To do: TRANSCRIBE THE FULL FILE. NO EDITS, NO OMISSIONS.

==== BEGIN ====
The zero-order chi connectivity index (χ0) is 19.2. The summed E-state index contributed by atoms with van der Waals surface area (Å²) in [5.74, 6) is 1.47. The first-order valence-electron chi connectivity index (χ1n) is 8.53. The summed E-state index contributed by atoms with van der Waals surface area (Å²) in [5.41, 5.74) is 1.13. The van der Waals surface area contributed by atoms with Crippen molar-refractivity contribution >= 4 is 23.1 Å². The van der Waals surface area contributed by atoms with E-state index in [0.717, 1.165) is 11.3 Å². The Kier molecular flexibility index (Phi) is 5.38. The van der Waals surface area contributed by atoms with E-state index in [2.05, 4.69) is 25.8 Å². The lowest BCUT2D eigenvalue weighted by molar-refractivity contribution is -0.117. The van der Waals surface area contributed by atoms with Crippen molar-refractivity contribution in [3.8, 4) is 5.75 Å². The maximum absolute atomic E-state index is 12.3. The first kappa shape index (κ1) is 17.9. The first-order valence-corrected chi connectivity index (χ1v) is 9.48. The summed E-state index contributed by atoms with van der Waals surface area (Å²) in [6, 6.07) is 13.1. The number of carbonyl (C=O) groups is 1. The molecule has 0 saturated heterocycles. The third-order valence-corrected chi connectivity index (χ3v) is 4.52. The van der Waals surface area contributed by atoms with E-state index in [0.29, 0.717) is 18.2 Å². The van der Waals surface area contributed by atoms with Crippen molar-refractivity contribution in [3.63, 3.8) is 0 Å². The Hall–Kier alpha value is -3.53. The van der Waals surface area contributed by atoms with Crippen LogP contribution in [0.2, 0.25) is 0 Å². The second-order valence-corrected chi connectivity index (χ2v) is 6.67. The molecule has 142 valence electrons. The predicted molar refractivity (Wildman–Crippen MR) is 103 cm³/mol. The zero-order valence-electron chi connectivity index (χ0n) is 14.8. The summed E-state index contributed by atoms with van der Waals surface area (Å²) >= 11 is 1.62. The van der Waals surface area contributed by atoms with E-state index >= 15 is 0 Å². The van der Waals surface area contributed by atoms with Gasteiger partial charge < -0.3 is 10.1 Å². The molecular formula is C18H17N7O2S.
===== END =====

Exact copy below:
The zero-order chi connectivity index (χ0) is 19.2. The summed E-state index contributed by atoms with van der Waals surface area (Å²) in [5.74, 6) is 1.47. The first-order valence-electron chi connectivity index (χ1n) is 8.53. The summed E-state index contributed by atoms with van der Waals surface area (Å²) in [5.41, 5.74) is 1.13. The van der Waals surface area contributed by atoms with Crippen molar-refractivity contribution >= 4 is 23.1 Å². The van der Waals surface area contributed by atoms with E-state index in [0.717, 1.165) is 11.3 Å². The Kier molecular flexibility index (Phi) is 5.38. The van der Waals surface area contributed by atoms with E-state index in [2.05, 4.69) is 25.8 Å². The lowest BCUT2D eigenvalue weighted by molar-refractivity contribution is -0.117. The van der Waals surface area contributed by atoms with Crippen molar-refractivity contribution in [3.8, 4) is 5.75 Å². The maximum absolute atomic E-state index is 12.3. The first kappa shape index (κ1) is 17.9. The first-order valence-corrected chi connectivity index (χ1v) is 9.48. The summed E-state index contributed by atoms with van der Waals surface area (Å²) in [6, 6.07) is 13.1. The number of carbonyl (C=O) groups is 1. The molecule has 0 saturated heterocycles. The third-order valence-corrected chi connectivity index (χ3v) is 4.52. The van der Waals surface area contributed by atoms with E-state index in [0.29, 0.717) is 18.2 Å². The van der Waals surface area contributed by atoms with Crippen molar-refractivity contribution in [3.63, 3.8) is 0 Å². The Hall–Kier alpha value is -3.53. The van der Waals surface area contributed by atoms with Crippen LogP contribution in [0.2, 0.25) is 0 Å². The second-order valence-corrected chi connectivity index (χ2v) is 6.67. The molecule has 142 valence electrons. The predicted molar refractivity (Wildman–Crippen MR) is 103 cm³/mol. The zero-order valence-electron chi connectivity index (χ0n) is 14.8. The summed E-state index contributed by atoms with van der Waals surface area (Å²) >= 11 is 1.62. The van der Waals surface area contributed by atoms with E-state index >= 15 is 0 Å². The van der Waals surface area contributed by atoms with Gasteiger partial charge < -0.3 is 10.1 Å². The molecular formula is C18H17N7O2S.